Congress Looks to Insert Itself into the Debt *Problem*

Ugh oh, a recent article in National Journal (subscription required) quotes several members of Congress, including Senate Budget Chair Sen. Kent Conrad (D-ND) and Rep. Frank Wolf (R-VA), expressing strong interest in the creation of a bi-partisan debt-reduction commission with binding recommendation powers to Congress. It seems Conrad, Wolf, and other budget hawks see the administration's need to raise the debt ceiling as the perfect opportunity to press for the creation of such a body. While there's nothing wrong with a debt commission per se, I find the timing and details of this scheme troubling for a number of reasons.

He'll save the children, but not the British children

There are several versions of legislation floating around Capitol Hill to establish a commission that would work to reduce the government's long-term deficits, and all of them imbue their working groups with some form of binding recommendation powers, which means that Congress would have to grant any policy prescriptions an up or down vote. This is fine as long as the commission is composed of at least semi-impartial members that can make the tough choices based on a give-and-take atmosphere, but the proposed commissions would be made up mostly of sitting members of Congress.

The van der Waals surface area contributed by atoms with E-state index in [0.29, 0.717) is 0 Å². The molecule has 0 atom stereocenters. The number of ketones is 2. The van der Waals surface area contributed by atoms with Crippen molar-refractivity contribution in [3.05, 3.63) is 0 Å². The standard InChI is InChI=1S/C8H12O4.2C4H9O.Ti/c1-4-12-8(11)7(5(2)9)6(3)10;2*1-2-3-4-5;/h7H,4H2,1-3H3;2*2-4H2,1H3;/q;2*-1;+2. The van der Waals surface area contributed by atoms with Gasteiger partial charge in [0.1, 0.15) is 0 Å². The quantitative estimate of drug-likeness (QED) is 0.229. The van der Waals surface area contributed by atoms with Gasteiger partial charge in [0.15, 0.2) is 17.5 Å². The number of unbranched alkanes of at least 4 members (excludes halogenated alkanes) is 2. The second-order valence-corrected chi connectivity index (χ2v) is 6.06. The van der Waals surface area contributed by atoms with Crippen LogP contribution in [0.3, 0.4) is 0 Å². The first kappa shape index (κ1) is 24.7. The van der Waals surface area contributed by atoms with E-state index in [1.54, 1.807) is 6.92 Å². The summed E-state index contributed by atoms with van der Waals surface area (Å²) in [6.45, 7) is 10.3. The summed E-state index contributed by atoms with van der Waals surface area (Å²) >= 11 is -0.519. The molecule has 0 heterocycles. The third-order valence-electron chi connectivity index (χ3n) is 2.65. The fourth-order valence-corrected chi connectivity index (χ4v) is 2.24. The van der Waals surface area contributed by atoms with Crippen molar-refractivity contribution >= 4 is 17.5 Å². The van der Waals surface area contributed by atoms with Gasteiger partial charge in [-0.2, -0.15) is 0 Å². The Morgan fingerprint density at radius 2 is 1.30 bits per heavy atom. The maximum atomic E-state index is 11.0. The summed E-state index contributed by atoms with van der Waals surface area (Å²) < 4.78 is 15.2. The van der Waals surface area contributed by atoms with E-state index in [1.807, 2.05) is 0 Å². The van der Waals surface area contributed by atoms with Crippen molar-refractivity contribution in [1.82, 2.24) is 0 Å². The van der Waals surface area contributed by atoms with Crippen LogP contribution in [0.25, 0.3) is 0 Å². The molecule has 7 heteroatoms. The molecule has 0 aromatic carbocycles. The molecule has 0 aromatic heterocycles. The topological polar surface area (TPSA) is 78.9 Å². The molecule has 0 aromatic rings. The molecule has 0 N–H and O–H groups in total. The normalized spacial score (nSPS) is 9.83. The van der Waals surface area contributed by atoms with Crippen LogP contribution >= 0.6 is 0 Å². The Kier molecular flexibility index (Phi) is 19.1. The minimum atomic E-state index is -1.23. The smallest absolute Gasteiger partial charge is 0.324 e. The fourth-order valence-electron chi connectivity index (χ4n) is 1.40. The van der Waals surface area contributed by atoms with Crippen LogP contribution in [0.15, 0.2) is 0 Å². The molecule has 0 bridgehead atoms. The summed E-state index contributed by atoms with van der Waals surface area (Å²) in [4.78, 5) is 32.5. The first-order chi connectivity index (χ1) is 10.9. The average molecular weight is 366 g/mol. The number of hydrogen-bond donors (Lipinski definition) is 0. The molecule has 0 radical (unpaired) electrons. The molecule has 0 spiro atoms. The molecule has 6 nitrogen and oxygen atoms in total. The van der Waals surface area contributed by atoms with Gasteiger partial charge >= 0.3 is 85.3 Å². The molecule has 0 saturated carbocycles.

While some proposals also seat members of the Obama administration or academic experts, I find it hard to believe that a small group comprised mostly of congressional members, who are prey to the powers of moneyed interests and subject to the short-term whims of electoral politics, could make sound decisions about long-term deficit policy. This is especially true when the commission will more than likely consider everything from revenues and taxes, to mandatory and discretionary spending. A small group of sitting congressional members is more likely to either become deadlocked over partisan posturing or produce a weak set of recommendations.

Even worse than seating members of Congress, a pair of companion bills sponsored by Reps. Wolf and Jim Cooper (D-TN) in the House, and Sens. Joe Lieberman (I-CT) and George Voinovich (R-OH) in the upper chamber, calls for "town-hall style public hearing[s] within each federal reserve district." These regional public hearings are meant to foster "an honest discussion with the American public about the choices our country faces," according to Rep. Wolf.

While engaging the public is almost always a good thing, the chance that these town halls actually produce valuable suggestions about the budget process and don't devolve into uninformed shouting matches over spending like this summer's congressional health care town halls did is slim to none. If the commission uses the meetings to explain the sacrifices that all Americans are going to need to make to help solve big problems, they might be useful. Unfortunately, I think that is unlikely.

I don't doubt that Congress has tough budget choices ahead, but I wonder if these proposals would really create the political space to allow for those tough choices to be made.

Image by Flickr user The Consumerist used under a Creative Commons license.

back to Blog